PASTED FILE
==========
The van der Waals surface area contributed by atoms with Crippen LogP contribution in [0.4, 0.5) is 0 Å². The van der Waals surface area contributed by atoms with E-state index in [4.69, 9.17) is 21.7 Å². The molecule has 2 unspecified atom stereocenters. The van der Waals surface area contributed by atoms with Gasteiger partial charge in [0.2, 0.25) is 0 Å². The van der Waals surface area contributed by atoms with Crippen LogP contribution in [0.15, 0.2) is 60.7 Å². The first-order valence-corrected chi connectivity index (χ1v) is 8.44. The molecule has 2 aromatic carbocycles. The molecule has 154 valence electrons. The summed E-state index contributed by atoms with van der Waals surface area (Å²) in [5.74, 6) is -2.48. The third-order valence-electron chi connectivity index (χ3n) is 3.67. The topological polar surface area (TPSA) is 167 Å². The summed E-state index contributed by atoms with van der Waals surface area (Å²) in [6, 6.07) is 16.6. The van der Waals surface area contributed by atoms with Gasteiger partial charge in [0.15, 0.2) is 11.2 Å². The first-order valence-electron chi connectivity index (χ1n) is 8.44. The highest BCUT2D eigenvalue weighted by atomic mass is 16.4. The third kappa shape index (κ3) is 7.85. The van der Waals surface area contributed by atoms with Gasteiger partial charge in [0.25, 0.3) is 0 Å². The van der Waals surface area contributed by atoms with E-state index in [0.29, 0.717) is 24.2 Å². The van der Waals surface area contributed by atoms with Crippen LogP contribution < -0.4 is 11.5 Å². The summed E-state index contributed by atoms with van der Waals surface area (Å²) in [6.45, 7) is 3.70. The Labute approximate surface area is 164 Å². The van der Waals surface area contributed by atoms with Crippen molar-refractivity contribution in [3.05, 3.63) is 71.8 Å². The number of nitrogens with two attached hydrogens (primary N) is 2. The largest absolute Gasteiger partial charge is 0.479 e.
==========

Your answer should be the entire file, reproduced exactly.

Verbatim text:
The van der Waals surface area contributed by atoms with Crippen LogP contribution in [0.4, 0.5) is 0 Å². The van der Waals surface area contributed by atoms with E-state index in [4.69, 9.17) is 21.7 Å². The molecule has 2 unspecified atom stereocenters. The van der Waals surface area contributed by atoms with Gasteiger partial charge in [0.2, 0.25) is 0 Å². The van der Waals surface area contributed by atoms with Crippen LogP contribution in [0.15, 0.2) is 60.7 Å². The first-order valence-corrected chi connectivity index (χ1v) is 8.44. The molecule has 2 aromatic carbocycles. The molecule has 154 valence electrons. The summed E-state index contributed by atoms with van der Waals surface area (Å²) in [5.74, 6) is -2.48. The third-order valence-electron chi connectivity index (χ3n) is 3.67. The topological polar surface area (TPSA) is 167 Å². The summed E-state index contributed by atoms with van der Waals surface area (Å²) in [6, 6.07) is 16.6. The van der Waals surface area contributed by atoms with Gasteiger partial charge in [0.15, 0.2) is 11.2 Å². The first-order valence-electron chi connectivity index (χ1n) is 8.44. The highest BCUT2D eigenvalue weighted by atomic mass is 16.4. The third kappa shape index (κ3) is 7.85. The van der Waals surface area contributed by atoms with Gasteiger partial charge in [0.25, 0.3) is 0 Å². The van der Waals surface area contributed by atoms with E-state index in [0.29, 0.717) is 24.2 Å². The van der Waals surface area contributed by atoms with Crippen LogP contribution < -0.4 is 11.5 Å². The summed E-state index contributed by atoms with van der Waals surface area (Å²) in [6.45, 7) is 3.70. The Labute approximate surface area is 164 Å². The van der Waals surface area contributed by atoms with Crippen molar-refractivity contribution in [3.05, 3.63) is 71.8 Å². The number of nitrogens with two attached hydrogens (primary N) is 2. The largest absolute Gasteiger partial charge is 0.479 e.